The video additionally aims to promote inclusivity and diversity in its selection of actors and environments, to drive home the point of directly addressing under-served communities. It was iterated upon and validated by Simon Ryninks, a filmmaker and director in London, as well as with three of the six interviewed patients.
* Photos of the real deal coming in July!
After compiling information from the developmental phases, a symptom screening kit was created as a birthday present to be received by the NHS. The kit has less clinical sterility surrounding the process, specifically in its style of branding. It is meant to use visual elements that engage younger audiences, and promote trust within brand identity. Also, a shared personal activity that is usually associated with play is birthdays. Sending content to registered individuals on a specific birthday embeds the roll out within a system that the NHS already has in place, which is to prompt constituents via mail based on their age for other female procedures, like cervical screenings.
The first part of the kit provides information about PCOS and why the NHS is sending the package; the background of PCOS is aligned with the information available on the NHS website. The second section demystifies the superficiality of common symptoms, and relates them back to hormonal imbalances caused by variable communication between the brain and ovaries. The symptom information has been co-designed with and validated by clinical researchers and clinical professionals based on their specific experiences within the public and private sector. The final section of the kit explains what hormones to test for, how and when to swab your saliva, and what to do afterwards. There is a calendar matrix of the three hormones, and three different days that the user will swab their saliva for each. This is because multiple data points will be needed for the GP to see if there were any fluctuations in hormonal levels or if there are consistent spikes (like mentioned previously with LH). It promotes young women to make take responsibility of a portion of this process by having to swab their saliva. The intent is also to encourage users to schedule an appointment with their GP for an accurate clinical diagnosis.
The final part of the roll out is a working design towards a digital platform for patients who have been successfully diagnosed with PCOS to continue learning about the condition, track their tests, communicate with one another about treatment, and potentially collaborate with one another or organizations that would be interested in joining (i.e. charities, gyms, nutritionists, physiotherapists, etc.) a process towards a healthier life by mitigating the symptoms together.
Ova holistically addresses different needs of each stakeholder. The value proposition for the main stakeholder groups are as follows. For healthcare professionals, seeing patients earlier for preventative measures will offset the amount of times that patient would have to be seen in the future for post-operative treatment costs. The NHS has shown dedication to this by increase their budget by 3.4% (£20.5 billion increase over 5 years) to provide for preventative care especially for health inequalities, of which prenatal, maternal, and neonatal health was listed, which PCOS falls under. For women, access to things like Ova empowers women by shifting some of the agency from the industry onto the individual, thus encouraging more responsibility of their health. As PCOS is not often talked about, opening up communication between one another, can help women keep on track with their treatment, since checking in with a doctor becomes less frequent until menopausal age.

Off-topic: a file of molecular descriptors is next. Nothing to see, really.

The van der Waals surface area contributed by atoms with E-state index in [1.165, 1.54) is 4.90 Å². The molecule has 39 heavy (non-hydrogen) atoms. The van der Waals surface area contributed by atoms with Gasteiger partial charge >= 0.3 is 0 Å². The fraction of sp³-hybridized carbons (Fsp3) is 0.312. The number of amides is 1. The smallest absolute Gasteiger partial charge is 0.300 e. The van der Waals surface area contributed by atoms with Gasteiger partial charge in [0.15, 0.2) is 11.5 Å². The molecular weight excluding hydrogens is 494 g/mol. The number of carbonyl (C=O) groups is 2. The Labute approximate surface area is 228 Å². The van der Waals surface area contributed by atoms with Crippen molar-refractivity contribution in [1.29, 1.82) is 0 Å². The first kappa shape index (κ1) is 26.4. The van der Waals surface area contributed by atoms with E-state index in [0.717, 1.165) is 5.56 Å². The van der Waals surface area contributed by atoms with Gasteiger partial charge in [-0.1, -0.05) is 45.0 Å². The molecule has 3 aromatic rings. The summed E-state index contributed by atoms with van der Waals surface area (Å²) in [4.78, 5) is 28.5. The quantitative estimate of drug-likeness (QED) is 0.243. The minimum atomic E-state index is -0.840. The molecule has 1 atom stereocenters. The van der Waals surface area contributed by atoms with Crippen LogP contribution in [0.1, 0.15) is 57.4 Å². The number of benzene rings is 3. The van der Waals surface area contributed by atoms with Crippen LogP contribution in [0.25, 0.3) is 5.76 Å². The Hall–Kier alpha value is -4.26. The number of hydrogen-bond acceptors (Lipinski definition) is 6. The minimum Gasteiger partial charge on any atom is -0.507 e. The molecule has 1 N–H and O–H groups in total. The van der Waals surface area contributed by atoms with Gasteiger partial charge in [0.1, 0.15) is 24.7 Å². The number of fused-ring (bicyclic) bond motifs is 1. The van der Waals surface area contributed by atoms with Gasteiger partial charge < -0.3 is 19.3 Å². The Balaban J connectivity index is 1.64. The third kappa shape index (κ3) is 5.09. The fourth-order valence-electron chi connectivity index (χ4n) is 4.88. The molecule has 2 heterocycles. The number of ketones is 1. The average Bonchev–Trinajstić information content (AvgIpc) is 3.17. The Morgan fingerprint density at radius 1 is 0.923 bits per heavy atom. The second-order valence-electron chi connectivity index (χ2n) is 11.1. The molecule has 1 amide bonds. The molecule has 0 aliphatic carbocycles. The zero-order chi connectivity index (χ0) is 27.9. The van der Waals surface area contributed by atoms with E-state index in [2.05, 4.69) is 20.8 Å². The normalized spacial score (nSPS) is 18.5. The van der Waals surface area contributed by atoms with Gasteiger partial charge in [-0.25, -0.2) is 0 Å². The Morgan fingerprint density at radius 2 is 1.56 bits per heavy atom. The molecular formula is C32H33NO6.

Ova is an initial step on the critical path towards more accessible and communicative female reproductive health services. Its multiple facets improve the industry-to-individual communication in a modern and relatable way, encourages user agency of personal health, and removes stakeholder silos by getting more of each involved in feedback loops embedded within the service blueprint. The parameters of time and resources allowed the project to develop to a stage at which digital and physical deliverables are finalized for discussion with industry experts. In parallel, the service blueprint serves as a baseline for how the NHS could to develop this roll out, based on systems already in place for other healthcare services and added activity points for each stakeholder to interact with.
The next steps for this project is to forecast detailed expenditures, and compare short-term and long-term obstacles based on fluctuating budget and resources (i.e. technology, built environment capacity, scientific advancement, etc.). Ova also serves to showcase that medical conditions don’t always need to be addressed in a clinical way. It brands itself as a consumer product with its visual design, and enables a range of citizens to get involved with its light hearted and informative campaign material. At the current stage of this work, I am left with a few questions as I consider accessible healthcare at large. As society develops, specifically within the UK, more advancements in technology and science are flourishing — but who are they serving? Does everyone in our community know that they could benefit from these advancements? And what is being done for long-term preventative engagement of patient agency for their personal health? Further development in the field of healthcare will continue to benefit marginalized groups and conditions with research and design initiatives similar to this.